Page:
The evolution of cooperation is an enduring conundrum in biology and the social sciences. Two social dilemmas, the prisoner's dilemma and the snowdrift game have emerged as the most promising mathematical metaphors to study cooperation. Spatial structure with limited local interactions has long been identified as a potent promoter of cooperation in the prisoner's dilemma but in the spatial snowdrift game, space may actually enhance or inhibit cooperation. Here we investigate and link the microscopic interaction between individuals to the characteristics of the emerging macroscopic patterns generated by the spatial invasion process of cooperators in a world of defectors. In our simulations, individuals are located on a square lattice with Moore neighborhood and update their strategies by probabilistically imitating the strategies of better performing neighbors. Under sufficiently benign conditions, cooperators can survive in both games. After rapid local equilibration, cooperators expand quadratically until global saturation is reached. Under favorable conditions, cooperators expand as a large contiguous cluster in both games with minor differences concerning the shape of embedded defectors. Under less favorable conditions, however, distinct differences arise. In the prisoner's dilemma, cooperators break up into isolated, compact clusters. The compact clustering reduces exploitation and leads to positive assortment, such that cooperators interact more frequently with other cooperators than with defectors. In contrast, in the snowdrift game, cooperators form small, dendritic clusters, which results in negative assortment and cooperators interact more frequently with defectors than with other cooperators. In order to characterize and quantify the emerging spatial patterns, we introduce a measure for the cluster shape and demonstrate that the macroscopic patterns can be used to determine the characteristics of the underlying microscopic interactions. © 2010 Elsevier Ltd.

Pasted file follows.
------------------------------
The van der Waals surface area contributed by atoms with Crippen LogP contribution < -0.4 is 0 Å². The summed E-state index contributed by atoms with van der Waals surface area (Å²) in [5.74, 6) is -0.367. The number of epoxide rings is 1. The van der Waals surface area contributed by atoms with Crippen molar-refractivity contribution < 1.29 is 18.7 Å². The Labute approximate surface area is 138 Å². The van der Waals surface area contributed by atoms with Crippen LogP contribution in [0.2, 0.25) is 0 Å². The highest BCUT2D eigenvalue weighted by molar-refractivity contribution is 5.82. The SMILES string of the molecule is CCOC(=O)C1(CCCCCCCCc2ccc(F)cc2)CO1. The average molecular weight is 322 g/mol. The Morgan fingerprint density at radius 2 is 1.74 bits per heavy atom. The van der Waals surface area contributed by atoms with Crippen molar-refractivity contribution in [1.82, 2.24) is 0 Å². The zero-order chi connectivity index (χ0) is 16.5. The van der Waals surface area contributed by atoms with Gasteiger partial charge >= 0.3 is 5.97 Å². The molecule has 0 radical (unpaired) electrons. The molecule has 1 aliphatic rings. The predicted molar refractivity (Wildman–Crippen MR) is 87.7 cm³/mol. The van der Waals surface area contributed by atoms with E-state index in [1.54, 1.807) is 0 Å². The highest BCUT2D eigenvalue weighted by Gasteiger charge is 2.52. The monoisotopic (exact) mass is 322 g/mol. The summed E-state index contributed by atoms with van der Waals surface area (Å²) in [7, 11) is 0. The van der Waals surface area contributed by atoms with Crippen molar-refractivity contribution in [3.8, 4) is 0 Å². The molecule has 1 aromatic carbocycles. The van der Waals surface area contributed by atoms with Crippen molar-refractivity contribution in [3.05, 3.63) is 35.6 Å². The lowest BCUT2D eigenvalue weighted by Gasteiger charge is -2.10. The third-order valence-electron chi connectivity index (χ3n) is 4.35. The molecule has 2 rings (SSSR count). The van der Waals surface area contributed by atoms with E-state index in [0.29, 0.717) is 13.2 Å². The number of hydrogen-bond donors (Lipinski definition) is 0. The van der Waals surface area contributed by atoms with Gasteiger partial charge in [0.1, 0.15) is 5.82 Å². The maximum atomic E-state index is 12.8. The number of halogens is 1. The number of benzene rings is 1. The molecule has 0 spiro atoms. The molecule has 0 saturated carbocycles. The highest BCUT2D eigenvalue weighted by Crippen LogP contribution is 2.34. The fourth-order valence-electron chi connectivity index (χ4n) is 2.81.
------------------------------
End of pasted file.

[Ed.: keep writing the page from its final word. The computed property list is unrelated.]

Fu, F., Nowak, M. A., & Hauert, C. (2010). Invasion and expansion of cooperators in lattice populations: Prisoner’s dilemma vs. snowdrift games. Journal of Theoretical Biology, 266(3), 358–366. https://doi.org/10.1016/j.jtbi.2010.06.042